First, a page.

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Autosomal dominant cerebellar ataxia type I in Martinique (French West Indies)
Clinical and neuropathological analysis of 53 patients from three unrealted SCA2 families

Alexandra Dürr, Didier Smadja, Géraldine Cancel, Agnès Lezin, Giovanni Stevanin, Jacqueline Mikol, Rémy Bellance, Georges-Gabriel Buisson, Hervé Chneiweiss, Janine Dellanavc, Yves Agid, Alexis Brice, Jean-Claude Vernant
DOI: http://dx.doi.org/10.1093/brain/118.6.1573 1573-1581 First published online: 1 December 1995

Summary

Summary Autosomal dominant cerebettar ataxia type I was diagnosed in three unrelated families from Martinique (French West Indies), and linkage to the locas for spinocerebellar ataxia 2(SCA2) was established. Neuropathotogical findings in two patients were those of olivopontocerebellar atrophy without oligodendroglial cytoplasmic inclusions. Cerebellar ataxia was associated with hyporeflexia in 68% of 31 examined patients, with stawed and/or limited eye movements in 65% and with dementia in 29%. No patients had optic atrophy, pigmentary retinal degeneration, spasticity or parkinsonism. Mean age at onset was 33±16 years, and onset before the age of 20 years was correlated with a more rapid and severe course of the disease. Movement dixonders, oculomotor disturbunces, sphincter disturbances and congnitive impairment were significantly more frequent in early than in late onset patients. This explains why the phenotype was strikingly different in one family, in which mean age at onset was much earlier. Comparison with previously described SCA2 families indicated similarities, such as reduced saccade velocity, supranuclear opthalmoplegia and decreased reflexes, although phenotypic heterogeneity remains the outstanding feature of this disorder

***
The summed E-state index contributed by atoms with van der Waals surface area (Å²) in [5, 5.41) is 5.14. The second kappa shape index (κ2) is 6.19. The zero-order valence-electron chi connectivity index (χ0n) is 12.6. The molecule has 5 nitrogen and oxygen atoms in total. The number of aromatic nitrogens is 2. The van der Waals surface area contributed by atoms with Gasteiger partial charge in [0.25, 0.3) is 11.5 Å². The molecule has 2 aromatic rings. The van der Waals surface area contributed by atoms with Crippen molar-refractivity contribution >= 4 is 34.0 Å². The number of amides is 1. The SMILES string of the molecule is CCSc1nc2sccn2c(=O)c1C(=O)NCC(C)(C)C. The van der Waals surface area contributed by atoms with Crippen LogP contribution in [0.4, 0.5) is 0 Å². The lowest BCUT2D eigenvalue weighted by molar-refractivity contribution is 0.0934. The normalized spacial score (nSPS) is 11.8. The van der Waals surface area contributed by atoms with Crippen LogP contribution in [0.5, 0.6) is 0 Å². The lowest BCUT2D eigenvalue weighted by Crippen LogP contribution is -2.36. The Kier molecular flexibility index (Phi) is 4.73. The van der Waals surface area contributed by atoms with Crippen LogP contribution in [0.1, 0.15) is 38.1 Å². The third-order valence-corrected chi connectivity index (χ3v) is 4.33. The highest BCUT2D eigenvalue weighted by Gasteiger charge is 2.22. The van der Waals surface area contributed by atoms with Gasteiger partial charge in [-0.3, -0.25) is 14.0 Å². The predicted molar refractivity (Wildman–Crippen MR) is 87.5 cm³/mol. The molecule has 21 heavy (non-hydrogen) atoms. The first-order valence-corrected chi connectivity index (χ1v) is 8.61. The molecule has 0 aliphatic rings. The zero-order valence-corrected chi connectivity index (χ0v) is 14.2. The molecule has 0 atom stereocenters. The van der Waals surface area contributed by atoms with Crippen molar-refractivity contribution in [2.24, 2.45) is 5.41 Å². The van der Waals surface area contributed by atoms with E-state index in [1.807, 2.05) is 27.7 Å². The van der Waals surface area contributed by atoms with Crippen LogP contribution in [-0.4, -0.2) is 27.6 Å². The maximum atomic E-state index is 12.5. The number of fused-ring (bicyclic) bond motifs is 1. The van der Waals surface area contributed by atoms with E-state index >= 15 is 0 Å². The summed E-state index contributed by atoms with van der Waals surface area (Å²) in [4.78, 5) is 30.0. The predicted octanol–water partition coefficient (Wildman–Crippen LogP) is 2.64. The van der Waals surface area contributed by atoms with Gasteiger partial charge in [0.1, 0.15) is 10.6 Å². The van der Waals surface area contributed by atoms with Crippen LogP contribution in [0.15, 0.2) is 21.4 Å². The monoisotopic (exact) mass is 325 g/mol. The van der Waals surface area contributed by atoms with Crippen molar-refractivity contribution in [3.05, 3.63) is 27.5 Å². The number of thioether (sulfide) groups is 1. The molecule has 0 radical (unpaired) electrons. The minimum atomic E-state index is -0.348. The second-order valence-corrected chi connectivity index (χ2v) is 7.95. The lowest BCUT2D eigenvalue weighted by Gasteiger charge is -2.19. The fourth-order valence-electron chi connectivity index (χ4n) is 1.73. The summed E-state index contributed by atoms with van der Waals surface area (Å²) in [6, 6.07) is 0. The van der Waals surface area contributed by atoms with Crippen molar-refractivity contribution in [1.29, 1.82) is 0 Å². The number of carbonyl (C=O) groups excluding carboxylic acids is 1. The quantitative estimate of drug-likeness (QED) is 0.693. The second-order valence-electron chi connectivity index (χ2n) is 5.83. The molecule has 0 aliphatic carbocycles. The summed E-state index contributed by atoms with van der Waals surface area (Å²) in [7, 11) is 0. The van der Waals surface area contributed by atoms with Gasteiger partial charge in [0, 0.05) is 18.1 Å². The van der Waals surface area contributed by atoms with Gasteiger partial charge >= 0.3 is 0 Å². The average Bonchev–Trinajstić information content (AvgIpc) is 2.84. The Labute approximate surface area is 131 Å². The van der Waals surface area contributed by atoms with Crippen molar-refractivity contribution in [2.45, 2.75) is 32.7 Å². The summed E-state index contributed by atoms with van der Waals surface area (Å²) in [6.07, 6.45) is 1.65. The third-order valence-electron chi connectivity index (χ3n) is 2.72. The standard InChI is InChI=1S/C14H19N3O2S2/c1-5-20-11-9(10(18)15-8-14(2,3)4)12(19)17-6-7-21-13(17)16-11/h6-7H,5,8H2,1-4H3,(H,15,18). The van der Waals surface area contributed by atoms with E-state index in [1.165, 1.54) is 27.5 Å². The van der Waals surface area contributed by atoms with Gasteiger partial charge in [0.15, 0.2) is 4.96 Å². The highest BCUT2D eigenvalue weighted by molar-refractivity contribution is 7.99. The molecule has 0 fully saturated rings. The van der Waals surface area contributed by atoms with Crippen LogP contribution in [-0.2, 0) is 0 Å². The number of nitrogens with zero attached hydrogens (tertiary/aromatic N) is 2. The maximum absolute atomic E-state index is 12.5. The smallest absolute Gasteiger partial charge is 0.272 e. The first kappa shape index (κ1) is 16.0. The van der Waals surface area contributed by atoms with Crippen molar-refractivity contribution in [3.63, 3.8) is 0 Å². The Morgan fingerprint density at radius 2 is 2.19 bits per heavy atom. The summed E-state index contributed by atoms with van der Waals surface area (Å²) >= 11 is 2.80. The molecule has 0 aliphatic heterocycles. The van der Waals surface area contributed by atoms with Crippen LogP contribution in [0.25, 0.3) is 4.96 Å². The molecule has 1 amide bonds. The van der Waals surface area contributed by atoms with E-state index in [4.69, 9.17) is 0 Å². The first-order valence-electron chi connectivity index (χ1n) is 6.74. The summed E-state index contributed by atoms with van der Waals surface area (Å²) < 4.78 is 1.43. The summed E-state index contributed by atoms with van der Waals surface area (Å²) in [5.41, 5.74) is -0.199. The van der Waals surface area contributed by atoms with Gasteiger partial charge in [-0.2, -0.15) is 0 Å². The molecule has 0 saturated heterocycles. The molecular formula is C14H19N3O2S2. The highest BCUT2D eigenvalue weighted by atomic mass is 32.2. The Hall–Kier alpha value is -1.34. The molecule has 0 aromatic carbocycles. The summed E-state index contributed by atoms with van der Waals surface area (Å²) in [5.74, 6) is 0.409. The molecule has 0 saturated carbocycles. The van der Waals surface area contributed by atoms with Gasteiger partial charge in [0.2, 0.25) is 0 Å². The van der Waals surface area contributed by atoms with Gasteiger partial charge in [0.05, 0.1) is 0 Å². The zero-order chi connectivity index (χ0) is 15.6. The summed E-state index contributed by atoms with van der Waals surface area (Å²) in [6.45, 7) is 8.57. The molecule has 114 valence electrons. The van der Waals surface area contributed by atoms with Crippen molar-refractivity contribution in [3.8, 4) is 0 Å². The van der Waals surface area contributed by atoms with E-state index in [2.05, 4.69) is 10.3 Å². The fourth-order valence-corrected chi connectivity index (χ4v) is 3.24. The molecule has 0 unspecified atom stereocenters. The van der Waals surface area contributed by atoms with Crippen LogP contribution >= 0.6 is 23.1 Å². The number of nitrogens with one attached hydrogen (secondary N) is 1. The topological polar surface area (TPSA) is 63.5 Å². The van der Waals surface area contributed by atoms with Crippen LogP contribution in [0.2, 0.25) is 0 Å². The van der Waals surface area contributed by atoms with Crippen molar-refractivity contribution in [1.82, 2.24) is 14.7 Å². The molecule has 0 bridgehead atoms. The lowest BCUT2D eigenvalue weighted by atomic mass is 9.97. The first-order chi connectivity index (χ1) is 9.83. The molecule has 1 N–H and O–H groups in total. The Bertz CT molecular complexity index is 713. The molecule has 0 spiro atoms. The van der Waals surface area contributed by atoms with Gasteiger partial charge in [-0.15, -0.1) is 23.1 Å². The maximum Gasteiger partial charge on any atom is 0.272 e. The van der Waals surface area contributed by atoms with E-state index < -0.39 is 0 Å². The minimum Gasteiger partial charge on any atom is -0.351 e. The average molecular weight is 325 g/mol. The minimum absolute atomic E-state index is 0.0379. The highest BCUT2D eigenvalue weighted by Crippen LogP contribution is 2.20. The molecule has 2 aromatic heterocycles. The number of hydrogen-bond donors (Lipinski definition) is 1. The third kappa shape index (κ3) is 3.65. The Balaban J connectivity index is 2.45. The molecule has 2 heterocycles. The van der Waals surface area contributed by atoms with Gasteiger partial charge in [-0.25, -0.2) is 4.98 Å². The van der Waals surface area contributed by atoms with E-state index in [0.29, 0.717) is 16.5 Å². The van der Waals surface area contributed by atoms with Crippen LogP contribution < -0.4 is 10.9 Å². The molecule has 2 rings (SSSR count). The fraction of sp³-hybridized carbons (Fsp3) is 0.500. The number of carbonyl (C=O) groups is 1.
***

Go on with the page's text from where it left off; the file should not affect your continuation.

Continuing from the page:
• autosomal dominant cerebellar ataxia type 1
  • spinocerebellar ataxia 2
  • olivopontocerebellar atrophy
  • phenotypic heterogeneity

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